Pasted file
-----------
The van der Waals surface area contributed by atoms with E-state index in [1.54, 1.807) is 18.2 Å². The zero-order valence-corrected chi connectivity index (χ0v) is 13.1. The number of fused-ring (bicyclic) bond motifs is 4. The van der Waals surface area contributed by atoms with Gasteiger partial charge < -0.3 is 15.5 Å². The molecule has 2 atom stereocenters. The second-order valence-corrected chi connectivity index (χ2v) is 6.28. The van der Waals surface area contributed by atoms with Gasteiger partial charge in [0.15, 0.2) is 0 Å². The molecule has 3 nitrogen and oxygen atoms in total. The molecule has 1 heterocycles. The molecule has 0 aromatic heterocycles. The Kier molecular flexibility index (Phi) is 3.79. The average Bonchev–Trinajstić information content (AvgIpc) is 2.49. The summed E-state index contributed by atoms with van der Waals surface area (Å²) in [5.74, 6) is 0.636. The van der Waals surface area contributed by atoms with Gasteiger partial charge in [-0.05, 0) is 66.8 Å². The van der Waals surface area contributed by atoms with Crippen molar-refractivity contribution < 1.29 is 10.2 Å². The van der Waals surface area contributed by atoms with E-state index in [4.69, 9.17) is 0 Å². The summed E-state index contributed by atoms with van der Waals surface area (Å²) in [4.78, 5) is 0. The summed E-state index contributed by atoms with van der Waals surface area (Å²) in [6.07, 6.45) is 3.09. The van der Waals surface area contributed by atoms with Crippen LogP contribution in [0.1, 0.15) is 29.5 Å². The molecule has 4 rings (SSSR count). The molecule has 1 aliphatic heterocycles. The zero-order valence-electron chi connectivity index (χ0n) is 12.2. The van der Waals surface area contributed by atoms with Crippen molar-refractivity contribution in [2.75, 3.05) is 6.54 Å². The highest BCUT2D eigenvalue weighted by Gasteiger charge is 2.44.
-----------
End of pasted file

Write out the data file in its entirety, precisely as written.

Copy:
The van der Waals surface area contributed by atoms with E-state index in [1.54, 1.807) is 18.2 Å². The zero-order valence-corrected chi connectivity index (χ0v) is 13.1. The number of fused-ring (bicyclic) bond motifs is 4. The van der Waals surface area contributed by atoms with Gasteiger partial charge < -0.3 is 15.5 Å². The molecule has 2 atom stereocenters. The second-order valence-corrected chi connectivity index (χ2v) is 6.28. The van der Waals surface area contributed by atoms with Gasteiger partial charge in [0.15, 0.2) is 0 Å². The molecule has 3 nitrogen and oxygen atoms in total. The molecule has 1 heterocycles. The molecule has 0 aromatic heterocycles. The Kier molecular flexibility index (Phi) is 3.79. The average Bonchev–Trinajstić information content (AvgIpc) is 2.49. The summed E-state index contributed by atoms with van der Waals surface area (Å²) in [5.74, 6) is 0.636. The van der Waals surface area contributed by atoms with Gasteiger partial charge in [-0.05, 0) is 66.8 Å². The van der Waals surface area contributed by atoms with Crippen molar-refractivity contribution < 1.29 is 10.2 Å². The van der Waals surface area contributed by atoms with E-state index in [4.69, 9.17) is 0 Å². The summed E-state index contributed by atoms with van der Waals surface area (Å²) in [4.78, 5) is 0. The summed E-state index contributed by atoms with van der Waals surface area (Å²) in [6.07, 6.45) is 3.09. The van der Waals surface area contributed by atoms with Crippen LogP contribution in [0.1, 0.15) is 29.5 Å². The molecule has 4 rings (SSSR count). The molecule has 1 aliphatic heterocycles. The zero-order valence-electron chi connectivity index (χ0n) is 12.2. The van der Waals surface area contributed by atoms with Crippen molar-refractivity contribution in [2.75, 3.05) is 6.54 Å². The highest BCUT2D eigenvalue weighted by Gasteiger charge is 2.44.